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“We stand in relation to some aspects of mental health – particularly in the way we refer to mental illness, in the language that we use and misuse – roughly where we stood in relation to race 20 or 30 years ago. The least we can do is to accept that language used about mental illness is important and reflect this in the practice of our trade.”
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The current state of reporting means there are opportunities available for journalists. What do I mean?
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  • The fact there are so many misconceptions around mental illness means there’s an abundance of great stories waiting to be told.
  • There’s a revolution happening in mental health, which gives the best journalists the chance to make their names in an evolving subject.
The best journalists will break out of the old cliches and start reporting mental health in the new way. Hopefully some of the journalists present at the Time to Change event will be inspired to take on board at least some of the messages receive during the evening and put them into practice in their writing. Of course, the worst journalists will continue reporting mental illness in the same tired old way, using the three bog-standard storylines, namely:
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  1. When a heinous crime is committed, journalists speculate that the perpetrator must have a mental illness. This is sloppy journalism of course, based around an incorrect assumption that “normal” people can’t do terrible things. The opposite is born out by the facts.
  2. When a crime is committed by someone who in the past had a mental health diagnosis or contact with mental health services or treatment for a mental health problem, whether recent or in the far distant past, it’s assumed that mental illness caused that crime. Again, sloppy journalism which confuses correlation and cause.
  3. When a crime is committed by someone who’s been diagnosed or treated for mental illness, this is extrapolated to portray all people with mental illness as potentially dangerous. Again, sloppy journalism which is not born out by the facts.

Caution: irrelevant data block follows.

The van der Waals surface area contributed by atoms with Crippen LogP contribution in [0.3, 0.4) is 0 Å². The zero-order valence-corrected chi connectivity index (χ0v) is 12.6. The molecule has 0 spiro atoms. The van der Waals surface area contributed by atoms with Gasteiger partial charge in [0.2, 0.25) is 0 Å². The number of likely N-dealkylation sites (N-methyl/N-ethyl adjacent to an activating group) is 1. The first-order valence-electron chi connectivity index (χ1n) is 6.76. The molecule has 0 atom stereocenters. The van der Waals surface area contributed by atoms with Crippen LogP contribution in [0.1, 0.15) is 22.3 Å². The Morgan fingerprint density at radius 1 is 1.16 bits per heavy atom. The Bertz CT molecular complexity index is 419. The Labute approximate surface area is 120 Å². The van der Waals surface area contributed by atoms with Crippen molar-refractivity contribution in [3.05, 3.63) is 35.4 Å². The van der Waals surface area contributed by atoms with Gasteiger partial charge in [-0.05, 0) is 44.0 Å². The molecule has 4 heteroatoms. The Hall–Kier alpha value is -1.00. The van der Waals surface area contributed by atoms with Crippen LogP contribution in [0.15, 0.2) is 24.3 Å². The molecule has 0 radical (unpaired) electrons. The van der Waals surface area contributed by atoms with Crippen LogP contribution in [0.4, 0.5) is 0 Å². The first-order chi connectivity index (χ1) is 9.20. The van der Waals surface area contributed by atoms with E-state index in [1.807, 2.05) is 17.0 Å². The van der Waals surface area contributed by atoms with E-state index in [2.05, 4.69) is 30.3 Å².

If you’re not familiar with Time to Change or their event that night, here’s some information, followed by all the relevant links. As the Time to Change  website says:

“Time to Change is an anti-stigma campaign run by the leading mental health charities Mind and Rethink Mental Illness. These two charities decided to work together, combining their knowledge, skills and expertise, in the biggest attempt yet in England to end the discrimination that surrounds mental health.”

When I first started reading around mental health, I didn’t understand what the word “stigma” meant. And it gets repeated a lot. So I came up with the phrase “negative assumptions” instead, which is pretty straightforward. And discrimination is acting on those negative assumptions.

The Time to Change event aimed to provide:

“a space for journalists to learn more about mental health problems by meeting people with direct experience and hearing their stories, along with some top speakers from the industry.”

It was hosted by Time to Change ambassador Alistair Campbell (writer, communicator and formerly Tony Blair’s press secretary) with celebrity panelists including Denise Welch (presenter of ITV’s Loose Women and former Coronation Street actor), Fiona Phillips (TV presenter and Daily Mirror columnist) and Guardian journalist Mary O’Hara. Media volunteers included Helen Hutchings from Tea and Talking and mental health campaigners Jonathan Benjamin and Erica Camus.

It also aimed to enable journalists to:

  • challenge myths and misconceptions around mental health
  • find out the truth behind the headlines that link mental health with violence
  • join in the debate by asking the panel of experts a question
  • be inspired by the stories of people with experience of mental health problems
  • network with other industry professionals over a glass of wine (the main hook for some attendees no doubt!)

Real stories about mental illness are so much more fascinating than the standard speculation & hyperbole. Hopefully we’ll start to see a gradual improvement in the quality of reporting in Britain’s tabloids and broadsheets when the subject of mental illness comes up.

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Psychiatry, religion & Pope Francis

13 Mar

Pope Francis 13 MAR 2013 (2)